Staff Publications

Staff Publications

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    'Staff publications' is the digital repository of Wageningen University & Research

    'Staff publications' contains references to publications authored by Wageningen University staff from 1976 onward.

    Publications authored by the staff of the Research Institutes are available from 1995 onwards.

    Full text documents are added when available. The database is updated daily and currently holds about 240,000 items, of which 72,000 in open access.

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Record number 487987
Title Scab resistance in ‘Geneva’ apple is conditioned by a resistance gene cluster with complex genetic control
Author(s) Bastiaanse, H.; Bassett, H.C.M.; Kirk, C.; Gardiner, S.E.; Deng, C.; Groenwold, R.; Chagné, D.; Bus, V.G.M.
Source Molecular Plant Pathology 17 (2016)2. - ISSN 1464-6722 - p. 159 - 172.
DOI https://doi.org/10.1111/mpp.12269
Department(s) PBR Bio-based Economy
Publication type Refereed Article in a scientific journal
Publication year 2016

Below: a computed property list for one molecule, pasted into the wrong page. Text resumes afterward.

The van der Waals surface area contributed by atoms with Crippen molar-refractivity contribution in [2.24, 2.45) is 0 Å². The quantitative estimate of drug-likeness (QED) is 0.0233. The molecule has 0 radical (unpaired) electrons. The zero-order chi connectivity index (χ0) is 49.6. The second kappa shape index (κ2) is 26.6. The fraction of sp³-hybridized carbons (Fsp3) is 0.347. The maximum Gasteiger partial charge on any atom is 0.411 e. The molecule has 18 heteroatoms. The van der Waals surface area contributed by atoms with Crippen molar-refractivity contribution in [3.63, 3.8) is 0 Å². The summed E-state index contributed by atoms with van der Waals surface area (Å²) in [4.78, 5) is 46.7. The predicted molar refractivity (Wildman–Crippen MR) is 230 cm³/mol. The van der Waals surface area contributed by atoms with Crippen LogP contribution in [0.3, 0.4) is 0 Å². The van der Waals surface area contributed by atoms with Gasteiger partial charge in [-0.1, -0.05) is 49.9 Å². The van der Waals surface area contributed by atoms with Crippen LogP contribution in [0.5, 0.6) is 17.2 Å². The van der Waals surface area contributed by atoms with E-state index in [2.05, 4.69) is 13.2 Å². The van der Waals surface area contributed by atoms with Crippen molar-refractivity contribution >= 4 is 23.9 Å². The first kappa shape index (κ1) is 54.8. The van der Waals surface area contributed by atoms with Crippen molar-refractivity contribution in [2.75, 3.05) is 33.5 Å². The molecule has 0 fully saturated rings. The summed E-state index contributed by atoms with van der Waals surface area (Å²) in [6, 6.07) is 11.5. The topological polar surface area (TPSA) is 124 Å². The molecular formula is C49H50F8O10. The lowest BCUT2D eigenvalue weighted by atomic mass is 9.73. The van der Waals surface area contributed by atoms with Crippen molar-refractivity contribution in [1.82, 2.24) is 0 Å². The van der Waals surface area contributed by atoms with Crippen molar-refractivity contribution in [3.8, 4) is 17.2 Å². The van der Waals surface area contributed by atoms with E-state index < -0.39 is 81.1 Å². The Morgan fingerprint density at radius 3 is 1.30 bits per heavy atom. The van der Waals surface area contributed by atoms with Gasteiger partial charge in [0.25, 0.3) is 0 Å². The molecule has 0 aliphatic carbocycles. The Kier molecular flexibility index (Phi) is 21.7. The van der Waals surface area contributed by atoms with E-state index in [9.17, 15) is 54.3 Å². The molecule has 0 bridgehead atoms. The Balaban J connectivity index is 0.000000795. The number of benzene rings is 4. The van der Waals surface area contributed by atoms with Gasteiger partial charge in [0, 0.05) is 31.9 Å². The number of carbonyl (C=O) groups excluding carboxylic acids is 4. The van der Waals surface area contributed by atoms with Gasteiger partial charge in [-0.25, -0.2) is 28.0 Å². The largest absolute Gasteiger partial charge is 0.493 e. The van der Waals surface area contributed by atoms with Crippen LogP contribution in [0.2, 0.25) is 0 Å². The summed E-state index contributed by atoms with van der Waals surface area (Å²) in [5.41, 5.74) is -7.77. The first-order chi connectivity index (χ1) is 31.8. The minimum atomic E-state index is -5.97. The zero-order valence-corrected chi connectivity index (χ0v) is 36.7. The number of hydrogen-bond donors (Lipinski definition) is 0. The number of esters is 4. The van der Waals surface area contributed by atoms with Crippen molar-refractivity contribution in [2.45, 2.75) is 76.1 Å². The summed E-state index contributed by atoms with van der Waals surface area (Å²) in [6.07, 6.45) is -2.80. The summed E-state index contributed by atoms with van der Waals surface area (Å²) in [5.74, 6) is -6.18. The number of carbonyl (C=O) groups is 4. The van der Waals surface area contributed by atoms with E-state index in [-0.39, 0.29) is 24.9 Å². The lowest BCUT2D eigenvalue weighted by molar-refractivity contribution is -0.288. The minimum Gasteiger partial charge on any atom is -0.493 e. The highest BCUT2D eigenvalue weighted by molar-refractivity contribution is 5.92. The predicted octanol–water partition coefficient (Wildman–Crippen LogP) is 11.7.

Abstract Apple scab, caused by the fungal pathogen Venturia inaequalis, is one of the most severe diseases of apple worldwide. It is the most studied plant-pathogen interaction involving a woody species using modern genetic, genomic, proteomic and bioinformatic approaches in both species. Although ‘Geneva’ apple was recognised long ago as a potential source of resistance to scab, this resistance has not been previously characterised. Differential interactions between various monoconidial isolates of V. inaequalis and six segregating F1 and F2 populations indicate the presence of at least five loci governing the resistance in ‘Geneva’. The 17 chromosomes of apple were screened using genotyping-by-sequencing, as well as single marker mapping to position loci controlling the V. inaequalis resistance on linkage group 4. Next, we fine-mapped a 5 cM region containing five loci conferring both dominant and recessive scab resistance to the distal end of the linkage group. This region corresponds to 2.2 Mbp (from 20.3 to 22.5 Mbp) on the physical map of ‘Golden Delicious’ containing nine candidate NBS-LRR resistance genes. This study increases our understanding of the complex genetic basis of apple scab resistance conferred by ‘Geneva’ as well as the gene-for-gene (GfG) relationships between the effector genes in the pathogen and resistance genes in the host.
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